April is Bowel Cancer Awareness Month. Despite its prevalence, survival rates are generally good. The condition is heavily skewed towards the over 60 age group though survival rates could be better. This is not helped by general embarrassment we all feel about our digestive system and associated bodily functions. Now, in a new report arriving quite timely for Bowel Cancer Awareness Month, NHS hospitals in England are at the centre of criticism over a failure to properly test for a condition called Lynch Syndrome.

What is Lynch Syndrome?

Lynch Syndrome is a genetic condition that increases cancer risk. For some reason, it creates greater prevalence of bowel cancer. Famously, Stephen Sutton, whose social media crowdfunding raised awareness and millions of pounds in donations before his death in 2014 aged just 19, had Lynch Syndrome. The only symptoms include the appearance of tumours in the colorectal area, the womb and the ovaries in women, and benign tissues in the stomach. This is often the first indication of a condition that displays no other outward symptoms.

The charity Bowel Cancer UK suggests that around 166,000 of the UK population has this condition and does not know. In turn, not knowing is leading to unnecessary deaths from Bowel Cancer. They’ve called for a systematic screening programme in English hospitals to reduce deaths from these cancer types. The charity also added that some chemicals used in chemotherapy aren’t effective when the patient has Lynch Syndrome – another reason why screening is necessary.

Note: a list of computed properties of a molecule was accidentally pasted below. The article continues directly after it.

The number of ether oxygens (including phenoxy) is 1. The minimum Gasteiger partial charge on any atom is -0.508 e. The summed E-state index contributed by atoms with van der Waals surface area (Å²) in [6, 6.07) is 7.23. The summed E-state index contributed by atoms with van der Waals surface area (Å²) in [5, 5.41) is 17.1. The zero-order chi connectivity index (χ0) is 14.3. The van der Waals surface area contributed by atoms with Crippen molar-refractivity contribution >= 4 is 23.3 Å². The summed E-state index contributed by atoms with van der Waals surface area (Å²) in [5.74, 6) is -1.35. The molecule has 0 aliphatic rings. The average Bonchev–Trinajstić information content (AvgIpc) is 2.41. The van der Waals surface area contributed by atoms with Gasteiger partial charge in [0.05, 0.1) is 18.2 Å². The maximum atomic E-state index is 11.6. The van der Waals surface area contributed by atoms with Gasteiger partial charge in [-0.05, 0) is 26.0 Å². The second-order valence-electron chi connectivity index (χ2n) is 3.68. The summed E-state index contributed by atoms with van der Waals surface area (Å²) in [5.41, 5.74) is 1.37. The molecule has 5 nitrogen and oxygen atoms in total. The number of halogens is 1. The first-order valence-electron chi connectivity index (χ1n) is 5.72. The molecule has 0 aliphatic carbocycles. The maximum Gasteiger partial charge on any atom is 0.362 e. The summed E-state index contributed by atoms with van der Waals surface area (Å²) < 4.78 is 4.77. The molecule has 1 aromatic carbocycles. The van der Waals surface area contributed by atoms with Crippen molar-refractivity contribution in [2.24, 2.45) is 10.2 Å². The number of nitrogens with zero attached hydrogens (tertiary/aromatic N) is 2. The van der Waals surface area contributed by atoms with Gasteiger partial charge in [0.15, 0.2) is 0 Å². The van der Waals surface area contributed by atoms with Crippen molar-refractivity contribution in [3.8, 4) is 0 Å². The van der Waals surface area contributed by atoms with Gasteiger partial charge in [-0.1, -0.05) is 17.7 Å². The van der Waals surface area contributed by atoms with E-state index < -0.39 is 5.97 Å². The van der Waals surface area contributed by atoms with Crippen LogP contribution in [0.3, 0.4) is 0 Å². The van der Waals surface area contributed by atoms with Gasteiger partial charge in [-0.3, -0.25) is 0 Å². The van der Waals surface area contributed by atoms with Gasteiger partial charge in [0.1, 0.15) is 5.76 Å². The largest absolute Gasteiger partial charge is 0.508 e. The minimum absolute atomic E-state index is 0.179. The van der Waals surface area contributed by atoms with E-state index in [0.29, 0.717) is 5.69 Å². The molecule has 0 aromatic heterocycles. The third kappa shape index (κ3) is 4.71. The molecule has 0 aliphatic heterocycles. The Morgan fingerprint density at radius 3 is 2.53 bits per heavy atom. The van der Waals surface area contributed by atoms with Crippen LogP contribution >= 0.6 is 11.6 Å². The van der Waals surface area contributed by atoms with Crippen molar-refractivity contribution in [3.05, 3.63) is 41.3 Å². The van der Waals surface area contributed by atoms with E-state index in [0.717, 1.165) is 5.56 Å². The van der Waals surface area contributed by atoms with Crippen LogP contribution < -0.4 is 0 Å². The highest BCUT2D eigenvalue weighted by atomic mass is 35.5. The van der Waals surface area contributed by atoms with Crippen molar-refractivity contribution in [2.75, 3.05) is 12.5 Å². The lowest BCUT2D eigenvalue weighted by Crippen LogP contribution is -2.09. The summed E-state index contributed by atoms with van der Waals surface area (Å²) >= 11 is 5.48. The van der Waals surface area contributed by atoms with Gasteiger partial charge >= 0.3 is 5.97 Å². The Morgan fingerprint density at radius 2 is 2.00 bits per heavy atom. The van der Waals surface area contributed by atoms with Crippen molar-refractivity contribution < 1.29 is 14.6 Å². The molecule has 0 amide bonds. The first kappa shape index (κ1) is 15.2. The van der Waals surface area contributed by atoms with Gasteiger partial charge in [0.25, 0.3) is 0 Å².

NHS England Feels It Isn’t Always Appropriate to Screen

A spokesperson for NHS England answered Bowel Cancer UK’s statement, pointing out that it was not always appropriate to test for Lynch syndrome. This despite that Stephen Sutton was repeatedly told he was “too young” to have bowel cancer, delaying treatment by six months. Some campaigners feel he would still be alive today had a screening programme been in place.

bowel cancerNICE guidelines (National Institute for Health and Care Excellence) suggest that patients should receive a screening for Lynch Syndrome on the confirmed diagnosis of bowel cancer

• They recently put in an FOI request for details and discovered that 83% of NHS hospitals in England do not test for Lynch Syndrome
• 91% of these hospitals said the reason for not offering such a screening programme was related to cost
• Others claimed a lack of other resources as the main reason they did not offer screening.

However, NICE criticised the government and CCGs for this. They pointed out that any screening programme will be far cheaper than the £25,000 course of bowel cancer treatment. They claimed Lynch Syndrome screening would cost just £200 per patient.

Bowel Cancer Awareness

Bowel Cancer UK has chosen to focus on symptoms for this year, particularly in receiving an early diagnosis to reduce the mortality rates. And they’re employing football to do it. “Know the Score” has engaged famous footballers, managers and pundits, from the men’s and women’s game, to reach out to people to show them the possible symptoms. Mostly, they are trying to challenge the notion that Bowel Cancer affects only older people. Although this age demographic has more instances than most, it’s important people under the age of 60 recognise the symptoms and don’t think they’re immune.

Famous people from the world of football include:

• Former Crystal Palace player and manager Alan Pardew, the player he signed from his former club Newcastle United Andros Townsend, and part of the Newcastle team “The Entertainers” Les Ferdinand
• Manchester United Manager Jose Mourinho, former England Manager Sam Allardyce and former Ireland Manager Mick McCarthy
• Never, of course, forgetting the women of football. They include former Captain of the Lionesses Faye White, and current England internationals Rachel Yankey, Karen Bardsley and Lianne Sanderson.